July, 1983. Artists from across the province submitted sketches taken from historical photographs of the area to the development committee for approval. From the beginning, the committee developed strict guidelines —murals had to deal with the history of the town and be based on photographs—so that, according to Bruce, “people would not come in here hellbent for leather and start putting murals on any subject all over the place.” The festival in 1983 was a town celebration. A street party, with musicians and square-dancing in front of

the one-storey credit union building, kicked off the event on July 2. Artists whose sketches had won committee approval erected scaffolds on walls and began painting while 20,000 tourists came to stare before the summer ended. Said Sandy Clark, who along with her assistant, Lea Goward, painted a mural entitled Arrival of the “Reindeer” in Horse Shoe Bay. “One of the real difficulties was concentrating while being approached by tourists.” Tourists were just one of the many problems. Mainstreet mural-painting also proved challenging for artists

used to the comforts of indoor studios. The vast dimensions of blank walls and the difficulty of working in the glare of natural light forced Clark to repaint the blue sky of her mural twice before she finally decided that the color was right. Worse, it rained almost continually throughout the month-long festival. As a gag, Sawatzky, who painted a mural of the inside of a general store on the side of the B.C. Telephone building, wore a wet suit and life jacket while he worked.

Sawatzky remembers thinking that he would do the job, take the payment that the council offered and then “blast off after it was over.” Instead, he sold the house he owned outside Vancouver, moved with his wife to Chemainus and opened a successful art gallery, one of four that has opened in the town since 1982.

In the end, the Schutz-Bruce plan worked. Two years ago Chemainus won a prize in the Downtown Revitalization Awards Competition in New York City. More importantly, on weekends hundreds of visitors browse through the little shops of the newly renovated Victorian mall, a former abandoned warehouse. At the Willow Tea Room, the former Masonic lodge, customers queue under the gingerbread facade to enjoy afternoon muffins and imported tea. “This town is unique,” said Nell Sacks of Farmington, New Mexico. “I have never seen anything like it.”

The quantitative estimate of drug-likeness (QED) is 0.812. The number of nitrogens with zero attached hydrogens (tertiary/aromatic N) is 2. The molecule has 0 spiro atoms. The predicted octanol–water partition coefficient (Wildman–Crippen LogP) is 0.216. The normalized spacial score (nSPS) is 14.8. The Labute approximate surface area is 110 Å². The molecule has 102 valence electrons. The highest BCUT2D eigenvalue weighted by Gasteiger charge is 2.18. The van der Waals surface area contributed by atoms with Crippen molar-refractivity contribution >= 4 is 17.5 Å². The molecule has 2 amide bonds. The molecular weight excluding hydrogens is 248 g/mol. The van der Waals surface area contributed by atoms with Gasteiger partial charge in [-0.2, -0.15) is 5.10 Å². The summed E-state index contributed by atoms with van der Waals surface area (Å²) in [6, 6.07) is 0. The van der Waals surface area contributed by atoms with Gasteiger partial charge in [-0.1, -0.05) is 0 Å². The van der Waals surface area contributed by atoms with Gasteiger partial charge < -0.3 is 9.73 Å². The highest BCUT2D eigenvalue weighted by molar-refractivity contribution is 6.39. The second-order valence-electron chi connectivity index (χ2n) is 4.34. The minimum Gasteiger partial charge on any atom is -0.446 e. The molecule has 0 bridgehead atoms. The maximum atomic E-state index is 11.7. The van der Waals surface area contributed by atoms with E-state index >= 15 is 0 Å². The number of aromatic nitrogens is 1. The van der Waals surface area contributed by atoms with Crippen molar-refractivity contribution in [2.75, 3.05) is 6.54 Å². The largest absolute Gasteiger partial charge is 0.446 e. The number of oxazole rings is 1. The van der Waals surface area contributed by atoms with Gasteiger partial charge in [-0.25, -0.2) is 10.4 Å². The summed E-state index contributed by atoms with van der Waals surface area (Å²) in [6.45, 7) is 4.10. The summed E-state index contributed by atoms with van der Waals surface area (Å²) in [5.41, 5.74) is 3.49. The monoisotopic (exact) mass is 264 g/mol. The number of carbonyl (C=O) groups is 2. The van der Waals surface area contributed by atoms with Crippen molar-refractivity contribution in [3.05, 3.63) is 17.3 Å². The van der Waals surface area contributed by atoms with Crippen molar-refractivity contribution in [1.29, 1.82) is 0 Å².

Lately, the paint brushes have been put aside in favor of another project, also launched by Bruce, that will involve Chemainus in Vancouver’s world exposition next year. “We wanted to do something for Expo 86,” said Bruce, “and since we could not afford a pavilion, we figured we would build a boat to bring visitors here to see the town we are so proud of.” This summer six locals spent a total of 8,000 hours building a 92-foot wooden brigantine sailboat, the Spirit of Chemainus—its name symbolizing the tenacity of what Bruce calls “The Little Town That Did.” Launched two months ago, the boat will travel back and forth from Vancouver’s Expo—a day’s sail away—to promote island tourism.

The spirits of Chemainus got another lift in December, 1984, with the reopening of the MacMillan Bloedel sawmill, a more economical, modernized mill which now employs 100 people. At the same time, the tourist industry continues to flourish. The local development committee is even beginning to talk about plans to build a marina and hotel-convention centre. Said Tony Moneo, a local businessman: “Before, the people who lived here lived nowhere. Now they live in Chemainus.”

— JANE O'HARA in Chemainus